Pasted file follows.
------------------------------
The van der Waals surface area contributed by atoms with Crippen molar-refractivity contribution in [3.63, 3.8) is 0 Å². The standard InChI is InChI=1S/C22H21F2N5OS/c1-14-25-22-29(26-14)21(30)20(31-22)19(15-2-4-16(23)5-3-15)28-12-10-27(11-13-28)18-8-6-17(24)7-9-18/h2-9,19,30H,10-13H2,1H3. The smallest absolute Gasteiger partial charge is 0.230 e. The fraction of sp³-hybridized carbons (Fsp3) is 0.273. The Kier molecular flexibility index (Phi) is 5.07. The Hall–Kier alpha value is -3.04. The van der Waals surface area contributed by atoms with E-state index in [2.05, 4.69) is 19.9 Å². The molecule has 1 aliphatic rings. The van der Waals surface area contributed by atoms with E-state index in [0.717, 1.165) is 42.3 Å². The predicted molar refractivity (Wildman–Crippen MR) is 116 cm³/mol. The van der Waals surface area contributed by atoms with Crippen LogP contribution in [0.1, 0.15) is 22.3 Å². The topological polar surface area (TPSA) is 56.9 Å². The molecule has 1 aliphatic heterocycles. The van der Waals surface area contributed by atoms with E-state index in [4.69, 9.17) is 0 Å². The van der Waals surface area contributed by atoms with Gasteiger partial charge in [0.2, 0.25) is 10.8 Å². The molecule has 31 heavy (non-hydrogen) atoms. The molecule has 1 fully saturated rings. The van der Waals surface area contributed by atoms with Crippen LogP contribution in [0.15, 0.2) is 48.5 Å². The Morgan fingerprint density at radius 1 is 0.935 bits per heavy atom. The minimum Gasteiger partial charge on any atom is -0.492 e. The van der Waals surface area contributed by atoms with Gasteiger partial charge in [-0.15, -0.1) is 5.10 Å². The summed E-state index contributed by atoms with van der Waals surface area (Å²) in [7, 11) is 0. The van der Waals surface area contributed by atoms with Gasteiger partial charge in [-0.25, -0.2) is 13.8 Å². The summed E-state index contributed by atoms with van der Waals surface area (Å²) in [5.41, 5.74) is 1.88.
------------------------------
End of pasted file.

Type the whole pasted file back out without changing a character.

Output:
The van der Waals surface area contributed by atoms with Crippen molar-refractivity contribution in [3.63, 3.8) is 0 Å². The standard InChI is InChI=1S/C22H21F2N5OS/c1-14-25-22-29(26-14)21(30)20(31-22)19(15-2-4-16(23)5-3-15)28-12-10-27(11-13-28)18-8-6-17(24)7-9-18/h2-9,19,30H,10-13H2,1H3. The smallest absolute Gasteiger partial charge is 0.230 e. The fraction of sp³-hybridized carbons (Fsp3) is 0.273. The Kier molecular flexibility index (Phi) is 5.07. The Hall–Kier alpha value is -3.04. The van der Waals surface area contributed by atoms with E-state index in [2.05, 4.69) is 19.9 Å². The molecule has 1 aliphatic rings. The van der Waals surface area contributed by atoms with E-state index in [0.717, 1.165) is 42.3 Å². The predicted molar refractivity (Wildman–Crippen MR) is 116 cm³/mol. The van der Waals surface area contributed by atoms with Crippen LogP contribution in [0.1, 0.15) is 22.3 Å². The topological polar surface area (TPSA) is 56.9 Å². The molecule has 1 aliphatic heterocycles. The van der Waals surface area contributed by atoms with E-state index in [4.69, 9.17) is 0 Å². The van der Waals surface area contributed by atoms with Gasteiger partial charge in [0.2, 0.25) is 10.8 Å². The molecule has 31 heavy (non-hydrogen) atoms. The molecule has 1 fully saturated rings. The van der Waals surface area contributed by atoms with Crippen LogP contribution in [0.15, 0.2) is 48.5 Å². The Morgan fingerprint density at radius 1 is 0.935 bits per heavy atom. The minimum Gasteiger partial charge on any atom is -0.492 e. The van der Waals surface area contributed by atoms with Gasteiger partial charge in [-0.15, -0.1) is 5.10 Å². The summed E-state index contributed by atoms with van der Waals surface area (Å²) in [7, 11) is 0. The van der Waals surface area contributed by atoms with Gasteiger partial charge in [-0.25, -0.2) is 13.8 Å². The summed E-state index contributed by atoms with van der Waals surface area (Å²) in [5.41, 5.74) is 1.88.